There are very few conventional tourist sights in Johannesburg, and some visitors fall into the trap of retreating to their hotel room, too intimidated by the city's reputation to explore, venturing out only to the bland, safe, covered shopping malls of the northern suburbs while making hasty plans to move on. However, once you've found a convenient way of getting around, either by car or in the company of a tour guide, the history, diversity and stimulating energy of the city can quickly become compelling. Johannesburg offers fascinating museums , most notably the Museum Africa in Newtown, as well as excellent art galleries. A number of suburbs have a thriving café culture , which by the evening transforms to a lively restaurant scene. There are shops with excellent contemporary African art and design, striking buildings, and of course the townships , most easily explored on a tour but, in some places, somewhere you can get to under your own steam. Johannesburg is also a great place to watch sport : Ellis Park was the scene of South Africa's emotional victory in the 1995 Rugby World Cup, the IAAF World Cup was held at the neighbouring athletics stadium in 1999, and the massive FNB soccer stadium on the edge of Soweto, which fills to capacity for local derbies or international fixtures, remains the principal venue for the country's most popular sport.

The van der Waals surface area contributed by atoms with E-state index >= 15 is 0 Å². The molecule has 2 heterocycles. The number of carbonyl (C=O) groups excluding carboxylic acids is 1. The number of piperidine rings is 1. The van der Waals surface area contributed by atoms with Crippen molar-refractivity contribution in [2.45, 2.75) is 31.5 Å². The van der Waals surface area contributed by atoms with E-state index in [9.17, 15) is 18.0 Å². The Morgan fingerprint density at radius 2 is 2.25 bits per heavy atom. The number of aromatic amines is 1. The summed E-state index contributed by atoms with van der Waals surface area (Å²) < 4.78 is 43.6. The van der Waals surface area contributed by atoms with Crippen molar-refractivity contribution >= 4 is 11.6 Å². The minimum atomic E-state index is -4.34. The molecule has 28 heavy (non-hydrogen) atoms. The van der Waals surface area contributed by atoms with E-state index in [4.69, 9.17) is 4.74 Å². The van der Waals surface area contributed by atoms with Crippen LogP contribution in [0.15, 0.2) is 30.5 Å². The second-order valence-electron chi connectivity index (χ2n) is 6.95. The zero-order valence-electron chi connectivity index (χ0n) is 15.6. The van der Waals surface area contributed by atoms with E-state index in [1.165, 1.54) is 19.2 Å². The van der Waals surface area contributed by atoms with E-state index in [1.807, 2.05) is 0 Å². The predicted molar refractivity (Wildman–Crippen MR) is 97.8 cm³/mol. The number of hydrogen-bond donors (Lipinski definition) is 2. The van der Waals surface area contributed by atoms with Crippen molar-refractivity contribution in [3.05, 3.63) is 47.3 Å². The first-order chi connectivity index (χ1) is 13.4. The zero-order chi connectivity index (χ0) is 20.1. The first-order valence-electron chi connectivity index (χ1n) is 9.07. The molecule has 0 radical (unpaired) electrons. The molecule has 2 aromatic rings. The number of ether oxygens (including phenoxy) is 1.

Johannesburg is large, sprawling and poorly planned, with few conventional sights and a bewildering number of districts. The central business district (CBD) is the Manhattan of Africa with tall crowded office blocks crowded together and
Johannesburg is large, sprawling and poorly planned, with few conventional sights and a bewildering number of districts. The central business district (CBD) is the Manhattan of Africa with tall crowded office blocks crowded together and lively street life. Nearby, the Newtown Cultural Precinct is the place to head for jazz bars, theatre and the highly informative Museum Africa. The inner-city districts of Berea and Hillbrow are packed with migrants from all over the continent, and are generally no-go areas for visitors. This label is now also being given to Yeoville , once the city's trendiest and most integrated suburb.